Two UCLA scientists have received state grants for their separate research into a potential treatment and a vaccine booster for COVID-19, the university announced Friday.
The California Institute for Regenerative Medicine, the state’s stem cell agency, awarded grants to Vaithilingaraja Arumugaswami, associate professor of molecular and medical pharmacology at the David Geffen School of Medicine at UCLA, and Song Li, chair and chancellor professor of bioengineering at the UCLA Samueli School of Engineering.
Arumugaswami received $349,999 to fund his team’s efforts to conduct pre-clinical research necessary to bring a promising COVID-19 treatment to trial. A drug called Berzosertib, currently in Phase 2 clinical trials for several cancers, including high-grade serous ovarian cancer, works by blocking a DNA repair pathway. The same pathway is also exploited by the SARS-CoV-2 virus and other coronaviruses, which hijack it to make viral copies of themselves inside of host cells.
Arumugaswami and Robert Damoiseaux, a professor of molecular and medical pharmacology, identified the potential new application for Berzosertib through a test screening of 430 cancer drugs. The researchers suspect that if administered soon after diagnosis, the drug could limit the spread of infection and prevent the onset of disease-associated complications — without significant side effects.
“Clinical trials have shown that Berzosertib blocks the DNA repair pathway in cancer cells, but has no effects on normal, healthy cells,” Arumugaswami said. “For this reason, we think this drug shows great promise for treating COVID-19 patients and could be rapidly and safely be deployed in the clinic.”
The state grant will fund pre-clinical tests of Berzosertib using human stem cell-derived lung organoids infected with SARS-CoV-2.
“COVID-19 is disproportionately affecting underserved communities,” Arumugaswami said. “Our clinical trial will be designed to bring the therapeutic benefit to a diverse population, especially to those in underserved communities.”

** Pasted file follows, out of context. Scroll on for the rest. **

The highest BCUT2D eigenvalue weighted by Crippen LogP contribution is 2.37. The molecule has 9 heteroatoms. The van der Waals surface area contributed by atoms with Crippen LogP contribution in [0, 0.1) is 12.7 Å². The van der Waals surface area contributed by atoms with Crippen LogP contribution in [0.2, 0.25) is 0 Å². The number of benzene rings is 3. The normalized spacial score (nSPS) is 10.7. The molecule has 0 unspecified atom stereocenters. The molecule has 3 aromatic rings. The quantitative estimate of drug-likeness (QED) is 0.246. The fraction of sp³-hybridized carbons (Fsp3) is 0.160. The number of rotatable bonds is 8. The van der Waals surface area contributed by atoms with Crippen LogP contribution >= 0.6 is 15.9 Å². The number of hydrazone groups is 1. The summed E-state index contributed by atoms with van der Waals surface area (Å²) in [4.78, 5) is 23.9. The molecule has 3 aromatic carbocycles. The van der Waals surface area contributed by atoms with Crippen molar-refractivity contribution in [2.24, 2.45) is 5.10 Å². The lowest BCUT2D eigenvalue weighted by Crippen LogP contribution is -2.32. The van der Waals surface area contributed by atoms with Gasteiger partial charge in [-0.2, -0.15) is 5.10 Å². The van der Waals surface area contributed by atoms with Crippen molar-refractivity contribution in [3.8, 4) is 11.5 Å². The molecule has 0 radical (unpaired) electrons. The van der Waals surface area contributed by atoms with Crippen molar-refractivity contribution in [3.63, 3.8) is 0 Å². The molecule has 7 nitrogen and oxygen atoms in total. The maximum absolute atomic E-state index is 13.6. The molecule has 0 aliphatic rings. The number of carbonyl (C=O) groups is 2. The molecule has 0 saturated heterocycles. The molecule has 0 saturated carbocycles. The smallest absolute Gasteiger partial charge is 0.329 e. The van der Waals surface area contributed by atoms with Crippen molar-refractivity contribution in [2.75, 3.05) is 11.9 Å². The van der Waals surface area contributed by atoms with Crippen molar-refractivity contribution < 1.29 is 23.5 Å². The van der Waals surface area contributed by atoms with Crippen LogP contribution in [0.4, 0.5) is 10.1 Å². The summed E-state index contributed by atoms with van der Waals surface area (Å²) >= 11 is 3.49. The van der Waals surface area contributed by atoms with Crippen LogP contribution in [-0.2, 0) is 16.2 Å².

If trials are successful, the next step would be to submit an investigational new drug application to the Food and Drug Administration as a first step in launching a clinical trial.
Li was awarded $149,916 to support his work to develop a booster that can be added to vaccines for SARS-CoV-2, the virus that causes COVID-19. The booster could increase long-term immune response in elderly people and other vulnerable populations by stimulating the formation of T memory stem cells that can fight the pathogen.
“The number of naive T cells present in our bodies decreases as we age,” said Li, who is also a professor of medicine at the David Geffen School of Medicine at UCLA. “So for older people, their immune systems cannot effectively generate T memory stem cells, making them vulnerable to infectious diseases.”
If successful, the project should be able to move quickly through the regulatory process because the booster will be made up entirely of components that are either already approved by the Food and Drug Administration for use in humans or currently being used in clinical trials for other indications. It could also have broader applications.
“Our technology could be used to help older people and other vulnerable people build stronger immunity to anything we are vaccinating against — be it the flu, a new virus, or cancer,” Li said.
To date, UCLA Broad Stem Cell Research Center scientists have received four of 11 CIRM awards for COVID-19 research, the most provided to any individual institution, according to the university.
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